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Prince Yourwetdream Aeryn

Targaryen princess who doesn't want to marry her brother in F&B v2

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Will there be princess who thinks incest is wrong in F&B v2? We have examples of Baelor, Duncan Targaryen and maybe Egg (he is still child in stories) as princes who somehow managed to go against the rules . But even Naerys loved her brother Aemon. Shiera Seastar was paramour to her brother Bloodraven but she didn't want to marry. I find it artificial that all Targaryen princesses find their love in their incest marriages and none of them want to go against it Do Egg's sisters have potential for that?

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Posted (edited)

I don't doubt that we'll find out that a random Targaryen princess didn't want to marry her brother and defied people's expectations. Look at all the stuff we found out about Rhaena, Aerea, Alysanne, even Viserra or Saera. I won't be surprised if we get our minds blown in the second volume. 

Edited by Canon Claude

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5 minutes ago, Canon Claude said:

 Look at all the stuff we found out about Rhaena, Aerea, Alysanne, even Viserra or Saera.

Rhaena and Alysanne did marry their brothers willingly. Viserra and Saera tried to sleep with their married brothers. 

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14 minutes ago, Prince Yourwetdream Aeryn said:

Rhaena and Alysanne did marry their brothers willingly. Viserra and Saera tried to sleep with their married brothers. 

I just meant that Fire and Blood gave us a LOT of new information that we didn't know before about those aforementioned characters. Who knew that a girl rode Balerion to Valyria? That blew my mind reading about it.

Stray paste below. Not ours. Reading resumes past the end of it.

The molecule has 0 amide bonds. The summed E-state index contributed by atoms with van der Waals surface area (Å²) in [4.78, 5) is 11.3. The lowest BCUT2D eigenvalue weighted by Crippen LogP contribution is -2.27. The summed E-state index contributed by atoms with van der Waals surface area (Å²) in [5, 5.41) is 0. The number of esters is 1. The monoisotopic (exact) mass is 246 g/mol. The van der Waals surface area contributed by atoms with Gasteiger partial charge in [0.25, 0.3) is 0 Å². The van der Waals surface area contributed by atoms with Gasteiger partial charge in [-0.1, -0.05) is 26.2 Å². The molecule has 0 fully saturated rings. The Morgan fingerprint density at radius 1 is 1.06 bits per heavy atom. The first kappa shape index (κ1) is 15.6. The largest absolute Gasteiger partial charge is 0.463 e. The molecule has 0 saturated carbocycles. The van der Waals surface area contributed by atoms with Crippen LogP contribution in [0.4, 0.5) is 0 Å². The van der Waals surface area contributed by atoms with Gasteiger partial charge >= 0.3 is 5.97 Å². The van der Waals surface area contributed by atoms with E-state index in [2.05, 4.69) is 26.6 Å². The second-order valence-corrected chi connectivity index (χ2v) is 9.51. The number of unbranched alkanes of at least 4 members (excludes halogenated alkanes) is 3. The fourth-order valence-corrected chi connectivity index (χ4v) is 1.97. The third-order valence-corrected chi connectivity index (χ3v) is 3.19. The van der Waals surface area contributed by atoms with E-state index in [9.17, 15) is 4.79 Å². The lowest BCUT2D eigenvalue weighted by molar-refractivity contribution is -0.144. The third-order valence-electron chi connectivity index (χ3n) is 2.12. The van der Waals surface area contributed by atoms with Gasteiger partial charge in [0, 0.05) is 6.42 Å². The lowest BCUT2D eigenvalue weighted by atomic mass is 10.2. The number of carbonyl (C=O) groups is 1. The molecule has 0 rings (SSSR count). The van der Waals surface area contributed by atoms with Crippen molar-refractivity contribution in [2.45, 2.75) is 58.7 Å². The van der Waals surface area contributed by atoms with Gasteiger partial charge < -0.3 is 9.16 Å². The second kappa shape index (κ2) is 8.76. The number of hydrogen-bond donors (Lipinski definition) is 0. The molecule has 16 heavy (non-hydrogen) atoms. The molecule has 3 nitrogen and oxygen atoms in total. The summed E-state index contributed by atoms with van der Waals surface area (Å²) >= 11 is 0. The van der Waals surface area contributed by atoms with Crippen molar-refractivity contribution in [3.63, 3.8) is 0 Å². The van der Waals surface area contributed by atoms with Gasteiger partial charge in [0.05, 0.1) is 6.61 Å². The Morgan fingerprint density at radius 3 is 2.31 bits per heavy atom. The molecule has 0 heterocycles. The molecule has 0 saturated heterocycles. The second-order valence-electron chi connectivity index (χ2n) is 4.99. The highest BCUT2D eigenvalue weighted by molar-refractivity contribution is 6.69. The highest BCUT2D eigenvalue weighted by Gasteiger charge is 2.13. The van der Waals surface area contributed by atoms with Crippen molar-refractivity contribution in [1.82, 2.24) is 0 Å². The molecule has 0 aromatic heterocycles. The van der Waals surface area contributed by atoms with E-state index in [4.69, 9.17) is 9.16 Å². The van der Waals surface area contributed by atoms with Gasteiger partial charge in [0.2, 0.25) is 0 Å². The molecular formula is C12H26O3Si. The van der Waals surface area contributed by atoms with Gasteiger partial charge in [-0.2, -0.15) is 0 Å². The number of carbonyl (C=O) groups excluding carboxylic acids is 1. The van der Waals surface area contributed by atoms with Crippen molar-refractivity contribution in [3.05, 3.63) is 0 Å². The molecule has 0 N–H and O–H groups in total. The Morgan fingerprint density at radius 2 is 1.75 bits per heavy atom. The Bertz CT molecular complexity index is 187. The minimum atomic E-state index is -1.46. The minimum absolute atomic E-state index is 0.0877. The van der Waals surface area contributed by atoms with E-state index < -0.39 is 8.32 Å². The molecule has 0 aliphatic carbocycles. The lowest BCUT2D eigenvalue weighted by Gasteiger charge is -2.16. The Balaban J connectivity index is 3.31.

Therefore, I have no doubt that we'll get an incredible amount of info in the next book, and it could very well include a Targaryen princess who did not wish to be married to her brother (personally, I'm betting on one of Baelor's sisters or Aerys II's wife). 

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Naerys didn't want to marry her brother - and considering her piety chances are not that bad that she also had no intention to marry Aemon.

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8 hours ago, Lord Varys said:

Naerys didn't want to marry her brother - and considering her piety chances are not that bad that she also had no intention to marry Aemon.

Shouldn't Doctrine of Exceptionalism solve that problem for Naerys?

Quote

The singers like to claim that both Aemon and Naerys wept during the ceremony, but the truth is different: Aemon is known to have quarreled with Aegon during the feast, and Naerys wept during the bedding, not the actual wedding.

 

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4 hours ago, Prince Yourwetdream Aeryn said:

Shouldn't Doctrine of Exceptionalism solve that problem for Naerys?

How so? The Doctrine of Exceptionalism doesn't help you when you don't want to marry. Naerys' words about wanting to live 'as brother and sister' with Aegon after she had given birth to their son Daeron implies that her natural view of a sibling relationship wasn't an incestuous marriage.

But I don't think many Targaryens ever thought incest was bad. Why should they? It was part of their family identity since time immemorial. We see this, for instance, when the natural thing for King Aenys is to marry his children to each other - even though he knows that the Faith doesn't like this and he himself didn't exactly marry a very close cousin - or when the lesbian Rhaena also has no issue marrying her brother.

And George doesn't really give them 'empirical evidence' that this kind of thing is bad. They conquered an entire continent, made seven kingdoms into one, are the most famous royal dynasty this side of the Bones, and are blessed by a surpassing, inhumane beauty (which is preserved and refined by the incest they practice).

Interestingly enough, the opposition to incest in the books is also not based on 'empirical evidence'. It is strictly religious in nature, just as it was in the real world middle ages. If the noble and royal families had known and understood that continuous avuncular and cousin marriages would increase the risk of hereditary diseases and have bad effects on fertility then they sure as hell would have not done that. The entire point of noble/royal marriage was to produce healthy children - and most of the succession struggles and wars that ravaged medieval countries were caused by the absence of a clear heir - due to the result that monarchs died childless.